Tuesday, October 26


We're waiting on a phone call from Dr. Conway, the head doctor of labor and delivery at the hospital. They've been running tests on my placenta to see if they can determine what went wrong with Gwen's labor.

I don't want her to have anything conclusive. I don't want her to tell me that something is wrong with my body, that i did something wrong during pregnancy or labor, or that my body should not try to conceive again. These, i think, are the worst possible things she could say to me.

A friend sent the book, Holding On To Hope by Nancy Guthrie. I'm only in the 1st chapter and already have been so grateful to fully resonate with another woman:

"Our culture wants to put the Band-Aid of heaven on the hurt of losing someone we love. Sometimes it seems like the people around us think that because we know the one we love is in heaven, we shouldn't be sad. But they don't understand how far away heaven feels, and how long the future seems as we see before us the years we have to spend on this earth before we see the one we love again." 

Now i have definitely not felt the first section... people are so gracious to me in my grief, crying with me and encouraging me to continue to cry out to the Lord. But heaven does feel so far away. And while i hope in heaven, and have the security of heaven awaiting me, i feel the loss of "upcoming" hope. I hoped for October 14. I lived in constant anticipation of Gwen's birth. I reveled in every baby blanket, cloth diaper, and knit hat i planned on her wearing. I looked forward to sewing her christmas stocking, excited to take her for holidays with the family. When i finally started having contractions, I was unable to sleep, even though they were light. And every moment during labor brought me closer to her, and that made the pain of contractions bearable.

Now i have no 'upcoming' hope. Nothing awaiting me, nothing joyful on the horizon. I love my husband, i love our ministry, i love my life. those are still all good things, and i'm very thankful for them. but i am missing something small, round and pink, weighing a beautiful 10 pounds, 1 ounce. I identify with Nancy,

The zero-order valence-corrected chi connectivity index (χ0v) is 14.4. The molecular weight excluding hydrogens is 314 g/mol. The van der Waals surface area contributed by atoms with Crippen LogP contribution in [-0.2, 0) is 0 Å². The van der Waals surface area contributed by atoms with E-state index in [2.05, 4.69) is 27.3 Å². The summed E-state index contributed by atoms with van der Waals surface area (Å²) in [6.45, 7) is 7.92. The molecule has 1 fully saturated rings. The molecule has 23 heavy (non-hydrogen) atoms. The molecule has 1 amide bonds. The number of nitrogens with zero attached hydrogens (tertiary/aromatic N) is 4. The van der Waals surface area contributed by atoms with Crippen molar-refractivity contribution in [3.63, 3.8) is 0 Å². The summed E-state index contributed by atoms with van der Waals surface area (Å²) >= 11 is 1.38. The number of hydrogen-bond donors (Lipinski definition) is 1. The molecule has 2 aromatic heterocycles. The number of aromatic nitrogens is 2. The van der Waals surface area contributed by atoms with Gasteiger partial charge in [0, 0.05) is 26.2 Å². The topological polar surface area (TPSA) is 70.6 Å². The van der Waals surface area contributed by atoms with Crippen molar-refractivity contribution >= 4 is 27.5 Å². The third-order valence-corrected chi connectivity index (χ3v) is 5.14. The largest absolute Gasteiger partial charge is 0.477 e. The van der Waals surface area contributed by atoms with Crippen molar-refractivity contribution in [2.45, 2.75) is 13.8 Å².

"Part of my heart is no longer mine. I gave it to [Gwendolyn] and she took it with her, and i will forever feel that amputation."


  1. Sweet Erin. My heart is absolutely aching for you. I have cried and cried and prayed and prayed reading your story. A friend just sent me your blog and told me about you. My husband and I said goodbye to our precious son on August 28th of this year. My email is sarahdanae83@yahoo.com. I would love to talk to you when you are ready. Erin, we are on our knees for you and your family. Gwen is beautiful and is in Glory with our Holden. Much love in Christ. ~Chet and Sarah Erwin

  2. Erin,
    So sorry if we're bombarding you. But, Sarah (who commented above) sent me your blog as well. My heart is broken for you, as I have read your words and seen your beautiful baby girl...I, too, have walked the road you are walking, losing our son Chase last September, at 35 weeks pregnant. The pain of losing our little ones is absolutely devastating, and I feel it all again as I read your words. I know so well the emptiness you feel in your heart and in your arms, and how you long for your daughter with everything in you. I am praying for Him to take care of your every moment. I pray for your heart....for the Lord's great comfort to surround you and for Him to be the "lifter of your head". Thank you for sharing your story---and more importantly, sharing your precious Gwen---with all of us.

    Chelsea Jacobs

  3. Tears. Beautifully, honestly said.

  4. Dear Erin,

    You are on my mind a lot and I pray for you and your husband a lot.........
    "amputee" wow - truer words have never been spoken - i forwarded your words to my
    two best friends who lost their youngest sons and have struggled so much for the last 4 and 2 years.
    thank you for giving those wise words to us.......
    May God wrap his arms around you and hold you tight......
    In him,
    Gabrielle Gilmore